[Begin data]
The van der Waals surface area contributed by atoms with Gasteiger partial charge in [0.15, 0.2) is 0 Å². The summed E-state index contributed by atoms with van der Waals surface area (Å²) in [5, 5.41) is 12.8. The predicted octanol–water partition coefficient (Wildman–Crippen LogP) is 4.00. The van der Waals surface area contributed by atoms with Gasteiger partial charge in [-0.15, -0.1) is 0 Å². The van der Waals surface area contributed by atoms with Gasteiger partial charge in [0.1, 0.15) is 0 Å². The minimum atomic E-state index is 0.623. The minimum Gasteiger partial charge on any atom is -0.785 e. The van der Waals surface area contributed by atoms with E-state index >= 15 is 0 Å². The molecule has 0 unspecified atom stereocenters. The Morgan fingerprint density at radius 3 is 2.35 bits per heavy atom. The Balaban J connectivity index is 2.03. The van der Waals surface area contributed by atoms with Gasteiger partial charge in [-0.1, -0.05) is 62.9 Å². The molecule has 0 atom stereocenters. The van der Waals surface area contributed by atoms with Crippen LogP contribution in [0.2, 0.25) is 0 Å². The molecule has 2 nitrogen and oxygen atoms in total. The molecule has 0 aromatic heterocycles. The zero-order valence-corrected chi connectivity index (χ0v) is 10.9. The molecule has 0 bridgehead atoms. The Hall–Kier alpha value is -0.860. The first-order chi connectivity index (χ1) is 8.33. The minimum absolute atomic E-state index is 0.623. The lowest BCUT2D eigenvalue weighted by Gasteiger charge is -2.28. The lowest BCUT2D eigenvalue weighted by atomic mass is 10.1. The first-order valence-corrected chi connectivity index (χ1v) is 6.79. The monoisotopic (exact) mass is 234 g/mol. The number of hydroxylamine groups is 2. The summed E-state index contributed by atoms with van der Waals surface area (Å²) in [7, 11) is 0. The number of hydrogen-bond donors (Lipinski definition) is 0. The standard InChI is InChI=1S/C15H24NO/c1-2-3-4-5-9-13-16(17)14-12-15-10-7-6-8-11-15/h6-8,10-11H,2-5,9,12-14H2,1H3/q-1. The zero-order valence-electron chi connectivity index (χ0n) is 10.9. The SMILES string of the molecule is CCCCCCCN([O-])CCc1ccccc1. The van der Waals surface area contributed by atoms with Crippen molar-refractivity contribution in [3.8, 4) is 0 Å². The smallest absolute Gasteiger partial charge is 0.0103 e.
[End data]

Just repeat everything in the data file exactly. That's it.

The van der Waals surface area contributed by atoms with Gasteiger partial charge in [0.15, 0.2) is 0 Å². The summed E-state index contributed by atoms with van der Waals surface area (Å²) in [5, 5.41) is 12.8. The predicted octanol–water partition coefficient (Wildman–Crippen LogP) is 4.00. The van der Waals surface area contributed by atoms with Gasteiger partial charge in [-0.15, -0.1) is 0 Å². The van der Waals surface area contributed by atoms with Gasteiger partial charge in [0.1, 0.15) is 0 Å². The minimum atomic E-state index is 0.623. The minimum Gasteiger partial charge on any atom is -0.785 e. The van der Waals surface area contributed by atoms with E-state index >= 15 is 0 Å². The molecule has 0 unspecified atom stereocenters. The Morgan fingerprint density at radius 3 is 2.35 bits per heavy atom. The Balaban J connectivity index is 2.03. The van der Waals surface area contributed by atoms with Gasteiger partial charge in [-0.1, -0.05) is 62.9 Å². The molecule has 0 atom stereocenters. The van der Waals surface area contributed by atoms with Crippen LogP contribution in [0.2, 0.25) is 0 Å². The molecule has 2 nitrogen and oxygen atoms in total. The molecule has 0 aromatic heterocycles. The zero-order valence-corrected chi connectivity index (χ0v) is 10.9. The molecule has 0 bridgehead atoms. The Hall–Kier alpha value is -0.860. The first-order chi connectivity index (χ1) is 8.33. The minimum absolute atomic E-state index is 0.623. The lowest BCUT2D eigenvalue weighted by Gasteiger charge is -2.28. The lowest BCUT2D eigenvalue weighted by atomic mass is 10.1. The first-order valence-corrected chi connectivity index (χ1v) is 6.79. The monoisotopic (exact) mass is 234 g/mol. The number of hydroxylamine groups is 2. The summed E-state index contributed by atoms with van der Waals surface area (Å²) in [7, 11) is 0. The number of hydrogen-bond donors (Lipinski definition) is 0. The standard InChI is InChI=1S/C15H24NO/c1-2-3-4-5-9-13-16(17)14-12-15-10-7-6-8-11-15/h6-8,10-11H,2-5,9,12-14H2,1H3/q-1. The zero-order valence-electron chi connectivity index (χ0n) is 10.9. The SMILES string of the molecule is CCCCCCCN([O-])CCc1ccccc1. The van der Waals surface area contributed by atoms with Crippen molar-refractivity contribution in [3.8, 4) is 0 Å². The smallest absolute Gasteiger partial charge is 0.0103 e.